Now that you're decided to push through your long-awaited ADU, you must learn all the stipulated rules and laws first before breaking ground. You may have allocated the right budget, found your top home remodeling builders, and imagined your ADU design, but have you ever thought of the actual space you'll consume when building one? If you're a property owner who's keen to know California ADU size limits and setbacks, here's a useful guide for you.
Let's say you're building a brand new ADU (separate structure from the main house) what are the requirements in terms of lot size coverage? A lot has changed with the new California rules in January 2021, if we're talking about previous laws, you may have a much-limited option since back then, ADU rules are much stricter. However, if we make such a decision now, you just have to be mindful of the four-foot setbacks. Ever since these changes have been made, there are certain rules about SB-881 that were adjusted as well—all lot coverage and floor area ratio requirements have been removed. As long as you meet those minimum setbacks, your ADU project is good to go.
It used to be that the ADU could only be a certain percentage of the size of the primary house. However, these new law changes have amended some of the ADU size requirements. The way that the regulations work is that if you have a detached ADU of up to 1,200 square feet and 16 feet high, your ADU has to be allowable if it meets within the setbacks but there might be other regulations that would apply for larger units. If the question would be, "is the main dwelling smaller than 1,200 square feet?" then yes, you'd be you'd still be allowed to have that 1,200 square foot ADU.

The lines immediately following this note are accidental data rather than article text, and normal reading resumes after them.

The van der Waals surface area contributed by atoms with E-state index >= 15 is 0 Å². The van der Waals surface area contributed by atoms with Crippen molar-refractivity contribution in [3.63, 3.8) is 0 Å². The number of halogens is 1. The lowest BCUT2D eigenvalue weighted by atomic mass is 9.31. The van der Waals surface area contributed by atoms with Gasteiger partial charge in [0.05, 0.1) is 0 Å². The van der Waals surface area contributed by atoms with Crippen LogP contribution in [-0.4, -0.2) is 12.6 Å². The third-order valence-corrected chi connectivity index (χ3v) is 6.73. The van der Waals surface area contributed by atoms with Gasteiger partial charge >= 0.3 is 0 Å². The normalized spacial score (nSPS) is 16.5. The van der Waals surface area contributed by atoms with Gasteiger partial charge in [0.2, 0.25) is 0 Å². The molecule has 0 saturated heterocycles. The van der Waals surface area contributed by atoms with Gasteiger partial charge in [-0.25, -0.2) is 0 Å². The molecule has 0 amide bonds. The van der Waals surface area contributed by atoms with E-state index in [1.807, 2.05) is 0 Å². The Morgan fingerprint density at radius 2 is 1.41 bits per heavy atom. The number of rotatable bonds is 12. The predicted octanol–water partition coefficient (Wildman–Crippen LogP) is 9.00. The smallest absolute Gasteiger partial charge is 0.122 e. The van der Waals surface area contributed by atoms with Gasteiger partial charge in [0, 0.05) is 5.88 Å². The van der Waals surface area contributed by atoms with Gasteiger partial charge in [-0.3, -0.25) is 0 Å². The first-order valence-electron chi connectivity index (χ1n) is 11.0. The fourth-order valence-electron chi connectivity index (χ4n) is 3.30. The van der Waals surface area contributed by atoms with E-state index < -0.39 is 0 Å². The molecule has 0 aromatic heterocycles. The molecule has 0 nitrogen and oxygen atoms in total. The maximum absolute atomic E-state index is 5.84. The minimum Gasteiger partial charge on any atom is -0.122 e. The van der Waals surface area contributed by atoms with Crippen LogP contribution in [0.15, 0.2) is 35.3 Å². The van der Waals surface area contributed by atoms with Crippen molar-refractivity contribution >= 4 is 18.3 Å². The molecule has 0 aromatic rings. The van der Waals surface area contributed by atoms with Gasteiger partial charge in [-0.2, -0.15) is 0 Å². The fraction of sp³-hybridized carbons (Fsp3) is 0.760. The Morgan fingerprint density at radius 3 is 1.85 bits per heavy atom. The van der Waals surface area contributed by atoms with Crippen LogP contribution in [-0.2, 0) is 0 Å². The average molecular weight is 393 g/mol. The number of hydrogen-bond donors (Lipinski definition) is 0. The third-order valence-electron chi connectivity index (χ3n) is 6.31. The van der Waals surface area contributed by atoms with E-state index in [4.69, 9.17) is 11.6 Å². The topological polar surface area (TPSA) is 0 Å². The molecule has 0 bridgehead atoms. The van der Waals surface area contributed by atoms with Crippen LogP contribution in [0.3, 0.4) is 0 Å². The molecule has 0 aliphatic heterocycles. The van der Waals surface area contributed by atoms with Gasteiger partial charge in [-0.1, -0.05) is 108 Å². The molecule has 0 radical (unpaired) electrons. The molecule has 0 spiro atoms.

These AADU rules have been changing for several years now. First starting at the city level and in some cities and then the state getting on board and then it's just kind of never-ending progress. Basically, there were eight laws enacted that at the state level that impacts ADUs but the main overall concept is that if you fit within these four-foot setbacks and you're having a detached unit and you meet the size requirements—if you're within the structure, you're 800 feet or if you're a detached ADU, you're 1,200 feet in both cases 16 feet high—the city has to allow it. They can require that you go through a building submittal process and they can require that you go through a planning submitting process but they cannot outlaw these ADUs.
These new ADU rules have been a game-changer because in any location—even if you have a single-family home—you can have a JADU and an additional detached ADU outside of your unit. Basically, it's called the obliteration of single-family zoning in California because if you have a Victorian where you have an entire bottom floor of storage that most people don't use or a house that had a garage that was too small for a car because was it built in the 1930s, you convert that unit into a JADU then if you also have space in your backyard within these setbacks you can build another unit as long as they meet those size requirements.